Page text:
Four years ago, my husband and I took our youngest daughter Talee to college. Time has flown. This weekend we’ll watch her graduate.
I clearly remember moving her in to the freshman dorm. Walking up three flights of stairs multiple times on a hot September day, our arms filled with everything she could possibly need: clothes, shoes, school supplies, toiletries, bedding, and decorations to make it homey. She was excited to meet her two roommates. I hoped and prayed they’d have a great year.
It was difficult for me to believe my little girl was going to live away from me for the first time. Talee had severe separation anxiety in preschool. Growing up, she’d been painfully shy. In fourth grade, she had anxiety and so many panic attacks that she missed several weeks of school.
Talee matured into a strong, smart, and confident young woman. She was still nervous about starting college and living on her own, but knew she was ready.
It was bittersweet. I was proud of her and happy she was beginning an amazing adventure. But I didn’t know how I was going to manage without her at home. It was hard enough when our oldest daughter, Mackenzie, moved out. Now both girls would be gone.
On that freshman move-in day, I tried not to dwell on my status as an empty nester. I focused on organizing Talee’s new space. It seemed an impossible task to fit three girls and all their stuff into a tiny room. Somehow we managed.
By late afternoon it was time for the welcome celebration in the football stadium. Excitement and nervous energy filled the air. Students, anticipating living the college dream. Parents, anticipating life without their children at home.
The band played, the president of the university spoke, and cheerleaders helped rally the crowd.
The speech that impacted me the most was given by Paul Wesselmann, The Ripples Guy, a motivational speaker. I’ll never forget what he said. This isn’t word for word, but it’s the basic idea of what he told us:
“Parents, I need you to really listen. Your children are beginning a new adventure, adjusting to life without you close by. They’ll have successes, but there will be missteps along the way. Let them know you love them. Be patient. Be kind.”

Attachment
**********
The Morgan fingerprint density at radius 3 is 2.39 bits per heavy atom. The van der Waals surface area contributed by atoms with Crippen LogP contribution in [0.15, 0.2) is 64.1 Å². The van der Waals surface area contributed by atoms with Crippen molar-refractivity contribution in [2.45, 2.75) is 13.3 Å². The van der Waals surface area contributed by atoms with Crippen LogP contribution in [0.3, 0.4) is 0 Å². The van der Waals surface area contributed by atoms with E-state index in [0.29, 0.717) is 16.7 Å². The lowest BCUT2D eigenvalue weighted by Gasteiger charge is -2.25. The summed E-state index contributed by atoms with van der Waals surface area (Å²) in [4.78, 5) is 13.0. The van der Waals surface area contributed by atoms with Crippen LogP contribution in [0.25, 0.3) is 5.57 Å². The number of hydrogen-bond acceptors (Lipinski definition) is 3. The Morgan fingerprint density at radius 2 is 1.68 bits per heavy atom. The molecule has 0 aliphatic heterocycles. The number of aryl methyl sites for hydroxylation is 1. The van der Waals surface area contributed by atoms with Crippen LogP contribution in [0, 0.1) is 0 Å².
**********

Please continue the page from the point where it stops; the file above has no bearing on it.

And then he said this:
“Students, I need you to really listen. Your parents are beginning a new adventure, adjusting to life without you close by. They’ll have successes, but there will be missteps along the way. Let them know you love them. Be patient. Be kind.”
The woman in front of me couldn’t stop crying. I choked back tears. The end of the ceremony came too fast. In a whirlwind, my husband and I gave Talee huge hugs, kisses, and told her she’d do great.
Talee learned a lot about life in the past four years. College was everything she’d hoped it would be — and much, much more. It’s going to be so hard for her to say goodbye.
Huge changes are coming. She was hired at a wonderful company and will be working in the city. She’ll commute from home for at least a few months. Working in the real world (at a “big girl job,” as she calls it), will be challenging for her to get used to. She’ll miss her friends, sorority sisters, classes, and of course, her boyfriend.
It’s going to be an adjustment for my husband and me as well. We’re thrilled she’s moving back home, we love having her and Mackenzie around. But it’ll be different.
Life is changing. I know it’ll all work out. Right now, I’m looking forward to the graduation ceremony this weekend.
Once again, we’ll head into the football stadium where it began. We’ll watch Talee walk in her cap and gown while Pomp and Circumstance plays. We’ll listen to speeches and cheer as the graduates toss their caps high into the air.
When I’m sitting in the stands, I’ll think about how far Talee has come. From a shy little girl with anxiety and panic attacks, to a confident college graduate with a bright future ahead. A shining example of hope.
One season of life is ending. Another is about to begin.
First image courtesy of here
Paul Wesselmann’s website is here
Second image courtesy of here